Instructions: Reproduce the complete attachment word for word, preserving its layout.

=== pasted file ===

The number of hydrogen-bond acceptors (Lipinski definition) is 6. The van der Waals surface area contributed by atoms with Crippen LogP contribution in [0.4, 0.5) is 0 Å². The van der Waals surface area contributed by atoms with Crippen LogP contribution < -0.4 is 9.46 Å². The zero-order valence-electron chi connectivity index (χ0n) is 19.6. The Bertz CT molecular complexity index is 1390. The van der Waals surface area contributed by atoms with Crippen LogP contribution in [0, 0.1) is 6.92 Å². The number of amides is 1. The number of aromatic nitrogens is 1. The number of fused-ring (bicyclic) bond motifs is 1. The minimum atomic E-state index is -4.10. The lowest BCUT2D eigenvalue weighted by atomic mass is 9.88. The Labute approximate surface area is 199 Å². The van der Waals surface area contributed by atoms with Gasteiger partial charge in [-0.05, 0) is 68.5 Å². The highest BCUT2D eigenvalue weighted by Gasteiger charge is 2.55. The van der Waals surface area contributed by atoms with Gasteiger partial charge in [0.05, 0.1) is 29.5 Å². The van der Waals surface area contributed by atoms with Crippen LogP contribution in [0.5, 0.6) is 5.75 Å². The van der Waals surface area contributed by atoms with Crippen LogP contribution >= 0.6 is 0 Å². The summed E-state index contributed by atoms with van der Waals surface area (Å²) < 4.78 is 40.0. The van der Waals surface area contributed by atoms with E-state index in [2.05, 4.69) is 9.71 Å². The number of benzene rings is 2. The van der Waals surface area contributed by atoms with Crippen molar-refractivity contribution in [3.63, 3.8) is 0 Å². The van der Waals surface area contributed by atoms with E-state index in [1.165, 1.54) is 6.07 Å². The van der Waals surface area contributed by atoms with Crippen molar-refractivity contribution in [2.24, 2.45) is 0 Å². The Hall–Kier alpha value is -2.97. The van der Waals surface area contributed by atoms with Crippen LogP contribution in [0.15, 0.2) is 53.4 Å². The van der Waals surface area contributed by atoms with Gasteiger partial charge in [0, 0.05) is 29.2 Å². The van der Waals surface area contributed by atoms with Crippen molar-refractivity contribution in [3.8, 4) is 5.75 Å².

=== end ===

The number of hydrogen-bond acceptors (Lipinski definition) is 6. The van der Waals surface area contributed by atoms with Crippen LogP contribution in [0.4, 0.5) is 0 Å². The van der Waals surface area contributed by atoms with Crippen LogP contribution < -0.4 is 9.46 Å². The zero-order valence-electron chi connectivity index (χ0n) is 19.6. The Bertz CT molecular complexity index is 1390. The van der Waals surface area contributed by atoms with Crippen LogP contribution in [0, 0.1) is 6.92 Å². The number of amides is 1. The number of aromatic nitrogens is 1. The number of fused-ring (bicyclic) bond motifs is 1. The minimum atomic E-state index is -4.10. The lowest BCUT2D eigenvalue weighted by atomic mass is 9.88. The Labute approximate surface area is 199 Å². The van der Waals surface area contributed by atoms with Gasteiger partial charge in [-0.05, 0) is 68.5 Å². The highest BCUT2D eigenvalue weighted by Gasteiger charge is 2.55. The van der Waals surface area contributed by atoms with Gasteiger partial charge in [0.05, 0.1) is 29.5 Å². The van der Waals surface area contributed by atoms with Crippen LogP contribution in [0.5, 0.6) is 5.75 Å². The van der Waals surface area contributed by atoms with Crippen LogP contribution >= 0.6 is 0 Å². The summed E-state index contributed by atoms with van der Waals surface area (Å²) < 4.78 is 40.0. The van der Waals surface area contributed by atoms with E-state index in [2.05, 4.69) is 9.71 Å². The number of benzene rings is 2. The van der Waals surface area contributed by atoms with Crippen molar-refractivity contribution in [3.63, 3.8) is 0 Å². The van der Waals surface area contributed by atoms with E-state index in [1.165, 1.54) is 6.07 Å². The van der Waals surface area contributed by atoms with Crippen molar-refractivity contribution in [2.24, 2.45) is 0 Å². The Hall–Kier alpha value is -2.97. The van der Waals surface area contributed by atoms with Crippen LogP contribution in [0.15, 0.2) is 53.4 Å². The van der Waals surface area contributed by atoms with Gasteiger partial charge in [0, 0.05) is 29.2 Å². The van der Waals surface area contributed by atoms with Crippen molar-refractivity contribution in [3.8, 4) is 5.75 Å².